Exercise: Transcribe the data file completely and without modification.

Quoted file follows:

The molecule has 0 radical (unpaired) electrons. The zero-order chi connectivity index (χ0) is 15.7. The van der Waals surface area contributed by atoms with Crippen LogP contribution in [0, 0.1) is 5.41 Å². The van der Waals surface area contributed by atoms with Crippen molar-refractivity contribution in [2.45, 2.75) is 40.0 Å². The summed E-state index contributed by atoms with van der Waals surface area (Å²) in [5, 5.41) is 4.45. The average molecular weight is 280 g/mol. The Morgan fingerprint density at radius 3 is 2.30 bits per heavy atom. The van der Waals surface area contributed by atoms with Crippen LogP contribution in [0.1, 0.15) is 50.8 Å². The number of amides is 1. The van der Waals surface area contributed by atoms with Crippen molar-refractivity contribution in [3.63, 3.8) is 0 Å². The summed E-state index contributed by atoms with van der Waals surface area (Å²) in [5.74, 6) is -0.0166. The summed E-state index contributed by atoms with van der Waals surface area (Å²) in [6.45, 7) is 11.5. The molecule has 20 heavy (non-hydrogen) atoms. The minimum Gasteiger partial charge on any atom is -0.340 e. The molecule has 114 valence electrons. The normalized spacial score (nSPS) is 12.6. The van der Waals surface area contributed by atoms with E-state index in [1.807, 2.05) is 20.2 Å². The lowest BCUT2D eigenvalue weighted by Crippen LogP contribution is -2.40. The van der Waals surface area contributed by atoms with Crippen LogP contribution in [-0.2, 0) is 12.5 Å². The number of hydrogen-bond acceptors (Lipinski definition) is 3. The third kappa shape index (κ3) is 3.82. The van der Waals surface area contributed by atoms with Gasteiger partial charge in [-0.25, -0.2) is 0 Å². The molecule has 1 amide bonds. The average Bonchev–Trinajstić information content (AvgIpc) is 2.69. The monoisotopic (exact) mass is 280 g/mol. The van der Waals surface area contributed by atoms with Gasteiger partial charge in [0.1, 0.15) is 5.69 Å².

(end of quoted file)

The molecule has 0 radical (unpaired) electrons. The zero-order chi connectivity index (χ0) is 15.7. The van der Waals surface area contributed by atoms with Crippen LogP contribution in [0, 0.1) is 5.41 Å². The van der Waals surface area contributed by atoms with Crippen molar-refractivity contribution in [2.45, 2.75) is 40.0 Å². The summed E-state index contributed by atoms with van der Waals surface area (Å²) in [5, 5.41) is 4.45. The average molecular weight is 280 g/mol. The Morgan fingerprint density at radius 3 is 2.30 bits per heavy atom. The van der Waals surface area contributed by atoms with Crippen LogP contribution in [0.1, 0.15) is 50.8 Å². The number of amides is 1. The van der Waals surface area contributed by atoms with Crippen molar-refractivity contribution in [3.63, 3.8) is 0 Å². The summed E-state index contributed by atoms with van der Waals surface area (Å²) in [5.74, 6) is -0.0166. The summed E-state index contributed by atoms with van der Waals surface area (Å²) in [6.45, 7) is 11.5. The molecule has 20 heavy (non-hydrogen) atoms. The minimum Gasteiger partial charge on any atom is -0.340 e. The molecule has 114 valence electrons. The normalized spacial score (nSPS) is 12.6. The van der Waals surface area contributed by atoms with E-state index in [1.807, 2.05) is 20.2 Å². The lowest BCUT2D eigenvalue weighted by Crippen LogP contribution is -2.40. The van der Waals surface area contributed by atoms with Crippen LogP contribution in [-0.2, 0) is 12.5 Å². The number of hydrogen-bond acceptors (Lipinski definition) is 3. The third kappa shape index (κ3) is 3.82. The van der Waals surface area contributed by atoms with Gasteiger partial charge in [-0.25, -0.2) is 0 Å². The molecule has 1 amide bonds. The average Bonchev–Trinajstić information content (AvgIpc) is 2.69. The monoisotopic (exact) mass is 280 g/mol. The van der Waals surface area contributed by atoms with Gasteiger partial charge in [0.1, 0.15) is 5.69 Å².